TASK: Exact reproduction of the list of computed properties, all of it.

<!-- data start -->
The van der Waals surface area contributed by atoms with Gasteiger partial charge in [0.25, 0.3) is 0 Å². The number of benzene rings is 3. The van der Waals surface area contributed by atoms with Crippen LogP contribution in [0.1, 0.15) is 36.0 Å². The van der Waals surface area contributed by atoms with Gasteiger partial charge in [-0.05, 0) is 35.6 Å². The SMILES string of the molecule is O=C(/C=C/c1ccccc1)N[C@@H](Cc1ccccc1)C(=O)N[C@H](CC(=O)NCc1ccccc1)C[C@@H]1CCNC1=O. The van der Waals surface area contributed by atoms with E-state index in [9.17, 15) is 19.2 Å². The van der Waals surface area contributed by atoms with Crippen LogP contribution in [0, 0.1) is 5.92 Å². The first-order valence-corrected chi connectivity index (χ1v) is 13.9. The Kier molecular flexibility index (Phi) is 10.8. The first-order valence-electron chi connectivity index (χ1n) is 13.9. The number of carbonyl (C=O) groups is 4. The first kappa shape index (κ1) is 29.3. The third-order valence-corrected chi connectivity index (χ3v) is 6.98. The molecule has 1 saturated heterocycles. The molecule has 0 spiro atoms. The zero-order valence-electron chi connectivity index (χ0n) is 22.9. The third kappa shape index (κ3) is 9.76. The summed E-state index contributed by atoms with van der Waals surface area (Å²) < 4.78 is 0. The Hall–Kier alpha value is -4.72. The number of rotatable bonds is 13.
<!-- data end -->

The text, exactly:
The van der Waals surface area contributed by atoms with Gasteiger partial charge in [0.25, 0.3) is 0 Å². The number of benzene rings is 3. The van der Waals surface area contributed by atoms with Crippen LogP contribution in [0.1, 0.15) is 36.0 Å². The van der Waals surface area contributed by atoms with Gasteiger partial charge in [-0.05, 0) is 35.6 Å². The SMILES string of the molecule is O=C(/C=C/c1ccccc1)N[C@@H](Cc1ccccc1)C(=O)N[C@H](CC(=O)NCc1ccccc1)C[C@@H]1CCNC1=O. The van der Waals surface area contributed by atoms with E-state index in [9.17, 15) is 19.2 Å². The van der Waals surface area contributed by atoms with Crippen LogP contribution in [0, 0.1) is 5.92 Å². The first-order valence-corrected chi connectivity index (χ1v) is 13.9. The Kier molecular flexibility index (Phi) is 10.8. The first-order valence-electron chi connectivity index (χ1n) is 13.9. The number of carbonyl (C=O) groups is 4. The first kappa shape index (κ1) is 29.3. The third-order valence-corrected chi connectivity index (χ3v) is 6.98. The molecule has 1 saturated heterocycles. The molecule has 0 spiro atoms. The zero-order valence-electron chi connectivity index (χ0n) is 22.9. The third kappa shape index (κ3) is 9.76. The summed E-state index contributed by atoms with van der Waals surface area (Å²) < 4.78 is 0. The Hall–Kier alpha value is -4.72. The number of rotatable bonds is 13.